Posted on 03/26/2018 at 12:00 AM by Sadye Scott-Hainchek
The desire to become a screenwriter made Mary Castillo’s novel-writing career possible, in more ways than one.
Of course, as one can imagine, her screenwriting studies provided a strong technical foundation for her future story-telling.
But it also inspired her husband to introduce her to Gordan Kay, a producer for whom he was doing odd jobs.
Castillo, naturally, told Kay of her ambitions to become a screenwriter. His response? He told her that he used to eat screenwriters for breakfast, and that she should write a novel instead.
Castillo listened, and she — along with her many fans, one of whom suggested we interview her — couldn’t be happier that she did.
The author of paranormal mysteries and romances took time away from revising her work and preparing to record more audiobooks (yes, she’s doing it herself!) to chat with us a little further.
SADYE: So are you still pursuing screenwriting, as you had been doing a few years back?
MARY: I’m now exclusively writing novels and recording my audiobooks. I had some close calls, but novel writing is my real love.
Screenwriting is at the root of my writing. I use the three-act structure to plot my books and since I weave so many elements — mystery, paranormal, historical and romance — it helps to know where I’m going and what needs to happen along the way.
As services like Passionflix — a subscriber-based movie service that delivers original romance novel adaptations as well as older romances across all digital devices — succeed, I’m very optimistic that there may be an opportunity in the future to write screenplays that get made into movies or series or see one of my own books adapted!
SADYE: You offer the option of attending readers’ book clubs. What’s that experience like?
MARY: I love hanging out with book clubs because I was a reader first and, in many ways, writing a book is a more intensive experience of getting into a story!
It can be “interesting” when readers honestly admit that they don’t connect with my books. Two women nearly came to blows because one loved my books and wouldn’t hear any comment to the contrary!
My goal as an author is to share my love of these characters and excite and entertain readers with the twists and turns of a story. When I make that connection, it is magic. When I don’t, there are plenty of other authors for them to choose from.
SADYE: You’ve also been on panels at various events; what’s your favorite part of that experience?
MARY: Learning how my colleagues approach their work, what inspires them and how they overcome the obstacles that make us into authors.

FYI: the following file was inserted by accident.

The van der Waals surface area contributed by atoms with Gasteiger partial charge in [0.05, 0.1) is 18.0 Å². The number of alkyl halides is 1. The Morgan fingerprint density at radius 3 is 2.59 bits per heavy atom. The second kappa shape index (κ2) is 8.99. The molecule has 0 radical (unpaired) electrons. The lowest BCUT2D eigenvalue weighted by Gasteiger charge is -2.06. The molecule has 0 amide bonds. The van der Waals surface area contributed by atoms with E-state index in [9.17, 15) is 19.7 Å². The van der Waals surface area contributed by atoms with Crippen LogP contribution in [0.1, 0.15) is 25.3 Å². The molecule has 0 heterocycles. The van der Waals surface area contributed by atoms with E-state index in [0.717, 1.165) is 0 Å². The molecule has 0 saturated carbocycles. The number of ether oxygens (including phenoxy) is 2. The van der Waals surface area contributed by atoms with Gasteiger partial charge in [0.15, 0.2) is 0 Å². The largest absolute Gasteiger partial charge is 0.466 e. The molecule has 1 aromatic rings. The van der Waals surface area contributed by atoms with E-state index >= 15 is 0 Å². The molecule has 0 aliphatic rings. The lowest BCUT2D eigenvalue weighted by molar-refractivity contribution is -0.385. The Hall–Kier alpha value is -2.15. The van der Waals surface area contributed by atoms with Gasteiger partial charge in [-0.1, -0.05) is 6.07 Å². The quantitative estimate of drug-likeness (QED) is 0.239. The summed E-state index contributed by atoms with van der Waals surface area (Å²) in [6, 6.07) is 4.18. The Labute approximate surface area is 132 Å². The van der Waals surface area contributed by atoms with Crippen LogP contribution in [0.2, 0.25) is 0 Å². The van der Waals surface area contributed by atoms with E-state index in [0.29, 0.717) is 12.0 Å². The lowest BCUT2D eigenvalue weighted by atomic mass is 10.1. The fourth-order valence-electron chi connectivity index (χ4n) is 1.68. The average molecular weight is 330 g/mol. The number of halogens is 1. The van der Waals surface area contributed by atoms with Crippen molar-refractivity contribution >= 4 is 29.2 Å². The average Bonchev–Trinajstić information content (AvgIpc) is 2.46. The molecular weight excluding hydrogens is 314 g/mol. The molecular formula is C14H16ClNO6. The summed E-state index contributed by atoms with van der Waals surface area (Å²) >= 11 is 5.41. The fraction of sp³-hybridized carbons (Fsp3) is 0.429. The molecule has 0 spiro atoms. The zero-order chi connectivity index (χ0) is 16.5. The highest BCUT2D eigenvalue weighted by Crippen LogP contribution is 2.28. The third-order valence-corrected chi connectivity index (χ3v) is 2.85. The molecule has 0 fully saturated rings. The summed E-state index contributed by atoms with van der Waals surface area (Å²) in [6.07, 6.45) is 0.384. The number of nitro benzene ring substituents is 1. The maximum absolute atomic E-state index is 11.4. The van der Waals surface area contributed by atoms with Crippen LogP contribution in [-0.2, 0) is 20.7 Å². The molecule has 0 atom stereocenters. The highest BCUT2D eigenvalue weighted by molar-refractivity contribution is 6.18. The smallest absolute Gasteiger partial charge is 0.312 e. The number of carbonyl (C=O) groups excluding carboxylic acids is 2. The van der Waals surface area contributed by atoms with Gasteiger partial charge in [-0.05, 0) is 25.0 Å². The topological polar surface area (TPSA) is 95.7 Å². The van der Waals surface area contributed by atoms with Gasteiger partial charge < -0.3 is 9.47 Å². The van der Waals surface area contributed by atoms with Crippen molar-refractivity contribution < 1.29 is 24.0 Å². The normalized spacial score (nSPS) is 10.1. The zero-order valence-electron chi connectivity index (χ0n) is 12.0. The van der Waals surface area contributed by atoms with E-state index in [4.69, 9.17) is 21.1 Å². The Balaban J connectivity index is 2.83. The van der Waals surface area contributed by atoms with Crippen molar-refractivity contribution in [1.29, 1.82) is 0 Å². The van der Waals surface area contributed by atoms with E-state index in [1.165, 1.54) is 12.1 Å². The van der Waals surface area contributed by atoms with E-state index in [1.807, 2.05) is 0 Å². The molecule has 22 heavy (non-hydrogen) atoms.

I was once so engrossed with my fellow panelist that when it was my turn, I completely forgot the question!
SADYE: You've recorded two audiobooks so far out of your collection; how did you come up with the idea to do Facebook Live for narrating the audio version of Lost in Whispers?
MARY: It was a moment of insanity! Unfortunately, my business work got in the way of the Facebook Live recordings, so I’ve discontinued them.
I’m focused on revising the fourth novella in the Dori O. paranormal mystery series, and in the next quarter, I’ll go back to recording the audiobook chapters and producing the audiobook of Lost in Whispers for a fall 2018 release.
SADYE: And finally, a question from the crowd: How do you interweave the paranormal, mystery, and historical elements of your books?
MARY: All these elements ultimately stem from the cast of characters.
Dori is a reluctant psychic, and it is a lot of fun to push her into accepting that fact. She’s a confirmed skeptic at the beginning of Lost in the Light, but the friendship she forms with the ghost, Vicente, grows out of his recollection of his life as a bootlegger.
I was a history major at USC, and I finally put my degree to work in researching and bringing to life the ghosts’ backgrounds in different time periods — the end of Prohibition and the start of WWII.
The mystery gradually reveals what really happened to these people who are caught between the world we know it and the one beyond, as well as what Dori will do next.
The creepiness of the ghosts sometimes puts me on edge as I write them, so I take great pride in my work. A reader once asked me, “How much scarier does it get? Because I couldn’t sleep last night!”
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Categories: Author Interview